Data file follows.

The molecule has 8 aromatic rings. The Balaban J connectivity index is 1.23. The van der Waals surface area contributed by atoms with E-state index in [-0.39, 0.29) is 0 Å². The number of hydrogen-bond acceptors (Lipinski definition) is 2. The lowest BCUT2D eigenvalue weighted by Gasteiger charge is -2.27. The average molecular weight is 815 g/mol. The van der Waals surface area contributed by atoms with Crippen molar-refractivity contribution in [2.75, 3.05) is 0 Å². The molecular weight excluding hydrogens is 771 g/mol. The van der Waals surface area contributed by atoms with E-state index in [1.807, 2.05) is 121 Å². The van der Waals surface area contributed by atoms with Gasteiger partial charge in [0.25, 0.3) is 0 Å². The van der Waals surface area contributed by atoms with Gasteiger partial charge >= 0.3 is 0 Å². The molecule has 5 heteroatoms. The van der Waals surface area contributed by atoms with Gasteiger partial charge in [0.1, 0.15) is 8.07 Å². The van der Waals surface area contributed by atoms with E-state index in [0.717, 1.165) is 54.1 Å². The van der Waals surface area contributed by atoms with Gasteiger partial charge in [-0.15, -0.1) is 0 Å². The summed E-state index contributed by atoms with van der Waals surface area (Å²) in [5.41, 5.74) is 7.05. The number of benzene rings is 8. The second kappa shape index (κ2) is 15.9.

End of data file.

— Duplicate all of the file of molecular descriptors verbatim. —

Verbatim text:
The molecule has 8 aromatic rings. The Balaban J connectivity index is 1.23. The van der Waals surface area contributed by atoms with E-state index in [-0.39, 0.29) is 0 Å². The number of hydrogen-bond acceptors (Lipinski definition) is 2. The lowest BCUT2D eigenvalue weighted by Gasteiger charge is -2.27. The average molecular weight is 815 g/mol. The van der Waals surface area contributed by atoms with Crippen molar-refractivity contribution in [2.75, 3.05) is 0 Å². The molecular weight excluding hydrogens is 771 g/mol. The van der Waals surface area contributed by atoms with E-state index in [1.807, 2.05) is 121 Å². The van der Waals surface area contributed by atoms with Gasteiger partial charge in [0.25, 0.3) is 0 Å². The van der Waals surface area contributed by atoms with Gasteiger partial charge >= 0.3 is 0 Å². The molecule has 5 heteroatoms. The van der Waals surface area contributed by atoms with Gasteiger partial charge in [0.1, 0.15) is 8.07 Å². The van der Waals surface area contributed by atoms with E-state index in [0.717, 1.165) is 54.1 Å². The van der Waals surface area contributed by atoms with Gasteiger partial charge in [-0.15, -0.1) is 0 Å². The summed E-state index contributed by atoms with van der Waals surface area (Å²) in [5.41, 5.74) is 7.05. The number of benzene rings is 8. The second kappa shape index (κ2) is 15.9.